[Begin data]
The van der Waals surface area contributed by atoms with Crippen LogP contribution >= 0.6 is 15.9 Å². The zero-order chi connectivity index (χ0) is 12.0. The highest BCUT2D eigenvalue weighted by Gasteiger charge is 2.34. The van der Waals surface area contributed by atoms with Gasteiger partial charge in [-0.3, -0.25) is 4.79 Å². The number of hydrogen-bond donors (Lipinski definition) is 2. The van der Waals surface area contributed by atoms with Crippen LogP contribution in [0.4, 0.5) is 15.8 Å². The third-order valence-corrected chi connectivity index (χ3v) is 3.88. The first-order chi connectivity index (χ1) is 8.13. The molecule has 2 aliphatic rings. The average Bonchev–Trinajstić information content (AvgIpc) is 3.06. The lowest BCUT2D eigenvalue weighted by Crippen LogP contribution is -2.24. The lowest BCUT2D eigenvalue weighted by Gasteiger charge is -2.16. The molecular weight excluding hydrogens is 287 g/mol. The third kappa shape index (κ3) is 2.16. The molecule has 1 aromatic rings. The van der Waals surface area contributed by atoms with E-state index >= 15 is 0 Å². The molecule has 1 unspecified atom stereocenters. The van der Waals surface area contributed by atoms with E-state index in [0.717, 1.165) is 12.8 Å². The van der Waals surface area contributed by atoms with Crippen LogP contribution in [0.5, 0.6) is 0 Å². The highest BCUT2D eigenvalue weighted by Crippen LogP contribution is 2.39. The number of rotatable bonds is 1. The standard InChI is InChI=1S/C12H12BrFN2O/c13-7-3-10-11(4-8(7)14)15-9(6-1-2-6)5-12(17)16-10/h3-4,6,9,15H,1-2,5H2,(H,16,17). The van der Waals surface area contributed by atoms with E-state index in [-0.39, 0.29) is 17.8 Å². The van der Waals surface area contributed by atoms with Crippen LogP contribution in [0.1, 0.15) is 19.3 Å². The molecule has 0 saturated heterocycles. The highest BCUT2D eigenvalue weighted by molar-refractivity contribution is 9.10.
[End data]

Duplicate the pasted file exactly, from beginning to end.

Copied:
The van der Waals surface area contributed by atoms with Crippen LogP contribution >= 0.6 is 15.9 Å². The zero-order chi connectivity index (χ0) is 12.0. The highest BCUT2D eigenvalue weighted by Gasteiger charge is 2.34. The van der Waals surface area contributed by atoms with Gasteiger partial charge in [-0.3, -0.25) is 4.79 Å². The number of hydrogen-bond donors (Lipinski definition) is 2. The van der Waals surface area contributed by atoms with Crippen LogP contribution in [0.4, 0.5) is 15.8 Å². The third-order valence-corrected chi connectivity index (χ3v) is 3.88. The first-order chi connectivity index (χ1) is 8.13. The molecule has 2 aliphatic rings. The average Bonchev–Trinajstić information content (AvgIpc) is 3.06. The lowest BCUT2D eigenvalue weighted by Crippen LogP contribution is -2.24. The lowest BCUT2D eigenvalue weighted by Gasteiger charge is -2.16. The molecular weight excluding hydrogens is 287 g/mol. The third kappa shape index (κ3) is 2.16. The molecule has 1 aromatic rings. The van der Waals surface area contributed by atoms with E-state index >= 15 is 0 Å². The molecule has 1 unspecified atom stereocenters. The van der Waals surface area contributed by atoms with E-state index in [0.717, 1.165) is 12.8 Å². The van der Waals surface area contributed by atoms with Crippen LogP contribution in [0.5, 0.6) is 0 Å². The highest BCUT2D eigenvalue weighted by Crippen LogP contribution is 2.39. The number of rotatable bonds is 1. The standard InChI is InChI=1S/C12H12BrFN2O/c13-7-3-10-11(4-8(7)14)15-9(6-1-2-6)5-12(17)16-10/h3-4,6,9,15H,1-2,5H2,(H,16,17). The van der Waals surface area contributed by atoms with E-state index in [-0.39, 0.29) is 17.8 Å². The van der Waals surface area contributed by atoms with Crippen LogP contribution in [0.1, 0.15) is 19.3 Å². The molecule has 0 saturated heterocycles. The highest BCUT2D eigenvalue weighted by molar-refractivity contribution is 9.10.